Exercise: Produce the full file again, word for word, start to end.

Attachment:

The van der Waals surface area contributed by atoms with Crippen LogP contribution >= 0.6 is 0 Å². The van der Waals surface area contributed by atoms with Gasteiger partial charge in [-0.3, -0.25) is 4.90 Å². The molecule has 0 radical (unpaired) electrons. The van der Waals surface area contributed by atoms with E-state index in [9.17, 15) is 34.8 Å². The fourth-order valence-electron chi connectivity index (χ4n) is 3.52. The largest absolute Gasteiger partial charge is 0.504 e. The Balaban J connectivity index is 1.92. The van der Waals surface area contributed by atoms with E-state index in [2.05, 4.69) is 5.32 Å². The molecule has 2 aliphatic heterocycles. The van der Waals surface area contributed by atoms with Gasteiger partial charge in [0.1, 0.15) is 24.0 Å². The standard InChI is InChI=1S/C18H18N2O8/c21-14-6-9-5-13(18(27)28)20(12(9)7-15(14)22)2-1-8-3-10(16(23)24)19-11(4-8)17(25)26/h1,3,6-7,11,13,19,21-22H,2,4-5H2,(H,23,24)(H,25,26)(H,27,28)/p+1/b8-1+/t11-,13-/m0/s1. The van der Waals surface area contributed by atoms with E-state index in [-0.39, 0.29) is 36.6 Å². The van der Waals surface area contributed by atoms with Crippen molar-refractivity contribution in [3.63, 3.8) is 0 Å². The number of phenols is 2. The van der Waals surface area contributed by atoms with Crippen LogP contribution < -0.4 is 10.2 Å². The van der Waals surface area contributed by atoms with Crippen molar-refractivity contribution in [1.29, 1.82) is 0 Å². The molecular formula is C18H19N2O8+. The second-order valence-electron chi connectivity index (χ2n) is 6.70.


The van der Waals surface area contributed by atoms with Crippen LogP contribution >= 0.6 is 0 Å². The van der Waals surface area contributed by atoms with Gasteiger partial charge in [-0.3, -0.25) is 4.90 Å². The molecule has 0 radical (unpaired) electrons. The van der Waals surface area contributed by atoms with E-state index in [9.17, 15) is 34.8 Å². The fourth-order valence-electron chi connectivity index (χ4n) is 3.52. The largest absolute Gasteiger partial charge is 0.504 e. The Balaban J connectivity index is 1.92. The van der Waals surface area contributed by atoms with E-state index in [2.05, 4.69) is 5.32 Å². The molecule has 2 aliphatic heterocycles. The van der Waals surface area contributed by atoms with Gasteiger partial charge in [0.1, 0.15) is 24.0 Å². The standard InChI is InChI=1S/C18H18N2O8/c21-14-6-9-5-13(18(27)28)20(12(9)7-15(14)22)2-1-8-3-10(16(23)24)19-11(4-8)17(25)26/h1,3,6-7,11,13,19,21-22H,2,4-5H2,(H,23,24)(H,25,26)(H,27,28)/p+1/b8-1+/t11-,13-/m0/s1. The van der Waals surface area contributed by atoms with E-state index in [-0.39, 0.29) is 36.6 Å². The van der Waals surface area contributed by atoms with Crippen molar-refractivity contribution in [3.63, 3.8) is 0 Å². The number of phenols is 2. The van der Waals surface area contributed by atoms with Crippen LogP contribution < -0.4 is 10.2 Å². The van der Waals surface area contributed by atoms with Crippen molar-refractivity contribution in [1.29, 1.82) is 0 Å². The molecular formula is C18H19N2O8+. The second-order valence-electron chi connectivity index (χ2n) is 6.70.